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2 minutes
January 13, 2017

Unearthing The Wound Of Your Main Character

Backstory forces an Author to consider the justifications that motivate the Main Character.

Need to figure out how to create an effective and compelling backstory? Read Melanie’s explanation on Justification:

We all share the same basic psychology but how it gets “wound up” by experience determines how we see the world. Eventually we reach a point where we’ve had enough experience to arrive at a conclusion that things are always “that way” and to stop considering the issue. And that is how everything from “winning drive” to “prejudice” is formed – not by ill intents or a dull mind but by the fact that no two life experiences are the same.

The “wound up” determines the “wound” of your Main Character. Their justifications protect while simultaneously defending them against further emotional injury. Until, that is, something or someone shows up to shake things up:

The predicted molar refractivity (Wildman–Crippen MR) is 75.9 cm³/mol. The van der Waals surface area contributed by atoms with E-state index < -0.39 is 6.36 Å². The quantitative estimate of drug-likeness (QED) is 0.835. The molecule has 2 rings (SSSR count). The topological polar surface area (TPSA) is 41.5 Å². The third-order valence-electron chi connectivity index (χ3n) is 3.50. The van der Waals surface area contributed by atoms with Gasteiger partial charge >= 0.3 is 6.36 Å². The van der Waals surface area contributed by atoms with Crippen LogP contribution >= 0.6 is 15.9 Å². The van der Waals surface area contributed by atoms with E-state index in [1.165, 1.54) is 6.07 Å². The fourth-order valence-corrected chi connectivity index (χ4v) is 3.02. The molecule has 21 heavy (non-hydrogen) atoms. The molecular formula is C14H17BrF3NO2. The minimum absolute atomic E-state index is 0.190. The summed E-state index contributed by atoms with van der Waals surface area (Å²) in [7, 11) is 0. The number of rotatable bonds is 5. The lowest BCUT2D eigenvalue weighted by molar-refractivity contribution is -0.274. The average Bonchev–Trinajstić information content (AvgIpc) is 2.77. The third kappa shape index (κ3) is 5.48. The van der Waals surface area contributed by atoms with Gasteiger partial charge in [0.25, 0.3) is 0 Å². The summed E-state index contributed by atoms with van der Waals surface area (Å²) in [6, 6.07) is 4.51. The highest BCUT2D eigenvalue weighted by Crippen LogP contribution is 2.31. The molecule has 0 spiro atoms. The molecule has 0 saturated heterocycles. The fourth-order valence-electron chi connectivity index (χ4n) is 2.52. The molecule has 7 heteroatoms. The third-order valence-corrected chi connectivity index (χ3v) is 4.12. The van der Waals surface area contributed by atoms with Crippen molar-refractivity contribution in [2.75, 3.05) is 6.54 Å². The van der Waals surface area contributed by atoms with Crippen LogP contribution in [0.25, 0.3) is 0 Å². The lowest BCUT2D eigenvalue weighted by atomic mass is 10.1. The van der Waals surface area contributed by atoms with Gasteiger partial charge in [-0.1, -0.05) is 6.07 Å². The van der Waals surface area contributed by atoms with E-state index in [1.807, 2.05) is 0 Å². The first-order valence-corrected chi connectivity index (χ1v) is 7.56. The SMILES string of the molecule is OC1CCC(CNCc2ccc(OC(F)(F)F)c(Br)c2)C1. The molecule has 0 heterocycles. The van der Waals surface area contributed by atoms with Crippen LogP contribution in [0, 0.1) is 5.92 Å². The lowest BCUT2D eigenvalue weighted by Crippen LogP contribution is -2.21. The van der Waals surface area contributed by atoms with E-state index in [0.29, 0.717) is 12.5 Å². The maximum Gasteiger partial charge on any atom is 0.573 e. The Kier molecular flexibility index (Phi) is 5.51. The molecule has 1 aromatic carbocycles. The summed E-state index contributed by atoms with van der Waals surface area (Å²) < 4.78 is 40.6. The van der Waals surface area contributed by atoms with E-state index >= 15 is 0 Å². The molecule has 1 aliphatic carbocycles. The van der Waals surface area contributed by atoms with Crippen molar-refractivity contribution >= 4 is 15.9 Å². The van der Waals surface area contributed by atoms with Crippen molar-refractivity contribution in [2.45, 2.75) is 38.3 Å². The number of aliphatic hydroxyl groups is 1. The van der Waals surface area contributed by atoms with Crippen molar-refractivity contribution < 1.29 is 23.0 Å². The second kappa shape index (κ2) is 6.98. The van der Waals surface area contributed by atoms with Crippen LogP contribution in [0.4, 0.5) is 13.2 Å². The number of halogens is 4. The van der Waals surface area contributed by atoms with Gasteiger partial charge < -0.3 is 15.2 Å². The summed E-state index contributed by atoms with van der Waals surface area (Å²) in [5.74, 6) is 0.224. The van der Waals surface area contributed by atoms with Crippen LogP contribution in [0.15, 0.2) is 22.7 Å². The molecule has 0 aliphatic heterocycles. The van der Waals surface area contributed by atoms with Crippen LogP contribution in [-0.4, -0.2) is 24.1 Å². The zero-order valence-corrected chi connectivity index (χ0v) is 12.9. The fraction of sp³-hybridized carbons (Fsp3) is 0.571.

Stories begin at that moment – when the Main Character’s long-held subconscious belief system, world view, philosophy, or template for behavior comes into conflict with the world around him or her. And the story’s structure is all about how an Influence Character repeatedly brings this conflict to the surface in one context after another until there is so much evidence that the Main Character’s view is incorrect, that he or she must make a choice in a leap of faith: Do I stick with my long-held beliefs, even though they don’t seem to be solving the problem, or do I switch to a new point of view that seems to explain things, yet has never been tried?

Stay around to the end of Melanie’s article on What Drives a Main Character to see why psychotherapy differs from narrative and why characters are never “real” people.

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